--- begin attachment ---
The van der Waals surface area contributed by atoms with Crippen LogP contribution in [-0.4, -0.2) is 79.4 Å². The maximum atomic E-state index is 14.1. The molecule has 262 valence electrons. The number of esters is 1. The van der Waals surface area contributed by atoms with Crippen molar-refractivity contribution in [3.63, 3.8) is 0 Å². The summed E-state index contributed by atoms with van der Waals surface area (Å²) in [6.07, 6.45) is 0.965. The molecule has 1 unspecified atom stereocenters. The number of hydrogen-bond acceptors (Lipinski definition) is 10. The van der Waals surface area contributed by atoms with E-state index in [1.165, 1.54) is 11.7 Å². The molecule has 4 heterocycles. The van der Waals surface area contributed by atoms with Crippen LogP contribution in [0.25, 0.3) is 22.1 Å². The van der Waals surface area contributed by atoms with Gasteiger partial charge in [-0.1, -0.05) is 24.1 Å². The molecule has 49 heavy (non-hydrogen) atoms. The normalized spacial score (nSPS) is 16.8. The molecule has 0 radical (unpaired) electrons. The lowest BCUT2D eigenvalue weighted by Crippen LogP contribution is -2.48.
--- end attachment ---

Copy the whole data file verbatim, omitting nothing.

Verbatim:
The van der Waals surface area contributed by atoms with Crippen LogP contribution in [-0.4, -0.2) is 79.4 Å². The maximum atomic E-state index is 14.1. The molecule has 262 valence electrons. The number of esters is 1. The van der Waals surface area contributed by atoms with Crippen molar-refractivity contribution in [3.63, 3.8) is 0 Å². The summed E-state index contributed by atoms with van der Waals surface area (Å²) in [6.07, 6.45) is 0.965. The molecule has 1 unspecified atom stereocenters. The number of hydrogen-bond acceptors (Lipinski definition) is 10. The van der Waals surface area contributed by atoms with E-state index in [1.165, 1.54) is 11.7 Å². The molecule has 4 heterocycles. The van der Waals surface area contributed by atoms with Crippen LogP contribution in [0.25, 0.3) is 22.1 Å². The van der Waals surface area contributed by atoms with Gasteiger partial charge in [-0.1, -0.05) is 24.1 Å². The molecule has 49 heavy (non-hydrogen) atoms. The normalized spacial score (nSPS) is 16.8. The molecule has 0 radical (unpaired) electrons. The lowest BCUT2D eigenvalue weighted by Crippen LogP contribution is -2.48.